California’s Office of the Patient Advocate just released new 2016-17 health plan report cards to help guide and inform consumers as they shop for coverage during the open enrollment season which is set to begin: November 1, 2016.
The report cards rate California’s 10 largest HMOs, five largest PPOs and over 200 commercial medical groups on quality and patient experience. In addition, county-level ratings of medical groups with newly added cost ratings are also included. This on-line tool makes it easier for employers and consumers to make side-by side comparisons for choosing the right plan.
What do the Report Cards Measure?
OPA uses data from the National Committee for Quality Assurance (NCQA), a non-profit that that works to improve health care quality through the administration of evidence-based standards, measures, programs, and accreditation. To arrive at these ratings NCQA analyzes scores on clinical performance and patient satisfaction data.
One of the ways CPEHN participated in National Minority Health Month in April was by co-hosting a panel of experts with the Asian Pacific Islander Capital Association to discuss the status of health equity among the Asian Pacific Islander (API) community. The experts highlighted various approaches we can all take to eliminate health disparities disproportionally affecting certain API communities.
What are the barriers keeping communities from achieving a healthy community?
“You can’t fix what you don’t know,” proclaimed Jonathan Tran from The California Endowment. He was referring to the lack of information and data available regarding South East Asian communities. Before funding and resources can be streamlined into building a healthier community, access to comprehensive data must exist. Since data regarding Asian Americans is characterized for as a whole, research studies are limited in their ability to accurately identify information about the issues affecting specific Asian American subgroups. When all communities are counted for and validated, the numbers can be used to implement change. The AHEAD Act — AB 1726 — addresses this necessary concern by requiring higher education institutions and public health agencies to disaggregate data for additional API groups.
Covered California Sees Strong Enrollment Numbers in 2016: Covered California released a detailed breakout of its 2016 enrollees at its Board meeting on February 18. Nearly 440,000 new enrollees had selected a Qualified Health Plan (QHP) as of February 6, 2016. Low-income (88%) and communities of color (66%) continue to represent the majority of Exchange enrollees with Asians at 20%, Pacific Islanders at >1%, Black or African-American at 4%, Latino at 36%, American Indian or Alaskan Native at > 1%, and multiple races/other at 7%.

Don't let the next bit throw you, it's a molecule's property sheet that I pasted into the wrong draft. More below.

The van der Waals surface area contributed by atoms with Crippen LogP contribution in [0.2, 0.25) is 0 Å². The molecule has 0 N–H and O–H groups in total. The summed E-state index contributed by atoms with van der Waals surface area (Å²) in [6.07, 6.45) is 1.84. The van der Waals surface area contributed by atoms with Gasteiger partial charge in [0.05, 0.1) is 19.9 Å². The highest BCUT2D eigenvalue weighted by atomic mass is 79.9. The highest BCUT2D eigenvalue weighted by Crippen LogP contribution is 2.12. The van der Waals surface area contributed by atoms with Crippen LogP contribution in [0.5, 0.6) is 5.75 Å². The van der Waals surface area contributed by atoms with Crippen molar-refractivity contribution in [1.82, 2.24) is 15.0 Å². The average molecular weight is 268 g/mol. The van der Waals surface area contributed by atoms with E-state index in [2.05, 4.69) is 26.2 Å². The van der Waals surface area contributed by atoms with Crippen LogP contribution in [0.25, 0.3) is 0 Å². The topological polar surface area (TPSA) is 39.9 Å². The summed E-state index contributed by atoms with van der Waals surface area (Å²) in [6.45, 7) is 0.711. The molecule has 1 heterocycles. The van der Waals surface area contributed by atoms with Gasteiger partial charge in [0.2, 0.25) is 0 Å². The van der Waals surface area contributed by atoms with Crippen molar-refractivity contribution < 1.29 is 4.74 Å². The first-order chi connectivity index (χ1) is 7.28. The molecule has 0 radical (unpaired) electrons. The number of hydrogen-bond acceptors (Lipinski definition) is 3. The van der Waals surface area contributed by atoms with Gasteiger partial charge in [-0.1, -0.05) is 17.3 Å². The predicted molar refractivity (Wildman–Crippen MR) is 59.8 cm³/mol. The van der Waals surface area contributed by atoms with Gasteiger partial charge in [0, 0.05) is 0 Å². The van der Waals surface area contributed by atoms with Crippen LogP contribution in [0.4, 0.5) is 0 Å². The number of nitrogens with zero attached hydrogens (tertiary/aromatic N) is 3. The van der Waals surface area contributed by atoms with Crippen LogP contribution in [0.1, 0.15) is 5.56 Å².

While Covered California’s preliminary enrollment numbers are strong, they provide an incomplete picture of the enrollee population as close to one-third of enrollees (119,510) did not respond to demographic questions. Covered California plans to provide additional data on its 2016 enrollee population including information on the written and spoken languages of its enrollees at a later point this year.
California’s Office of the Patient Advocate (OPA) released its 2015-16 Health Care Quality Report Cards last week. The new report cards shed light on the quality of care under a variety of health care providers and plans, including California’s 10 largest HMOs, the six biggest PPOs, and more than 200 large medical groups covering 16 million consumers in California. The data is drawn from claims data and patient surveys.
The report cards are timely as consumers gear up for 2016 open enrollment, which begins Nov. 1, 2015, and continues through Jan. 31, 2016. With the release of the report cards, consumers should have an easier time shopping for coverage. Each HMO and PPO is evaluated on their overall medical care and for how it treats certain conditions like asthma and cancer as well as its behavior and mental health care. Further, the report card provides a deeper evaluation on how a health plan treats certain conditions through specific clinical indicators of good care. This helps consumers understand what they should expect from their coverage.
For today’s edition of Friday Facts, we’re going to focus on the East Bay and in particular Alameda County, of which the City of Oakland represents a sizable portion. On our site, we have a chart examining, by race and ethnicity, the percentage of families of four in Alameda County that make a living wage. In this data set, the California Department of Public Health determines a living wage to be at least $22.64 an hour and is defined as “the hourly wage rate or annual income that a sole provider working full time (2080 hours/yr) must earn to provide his/her family a minimum standard of living, covering costs of food, child care, health insurance, housing, transportation, and other necessities.”
Even a cursory glance at the numbers would show striking disparities along racial and ethnic lines, with all communities of color seeing higher rates of families earning below a living wage than Whites. Latino families, for example, are five times as likely to earn less than a living wage than are Whites.
The DLP is our year-long, hands-on executive education program focused exclusively on helping health care leaders achieve equity in quality. The program is designed to help you translate the latest understanding of the problem of disparities into realistic solutions you can adopt within your organization.
Through the DLP, we aim to create leaders prepared to meet the challenges of health care transformation by improving quality for at-risk populations who experience disparities. The program has three main goals: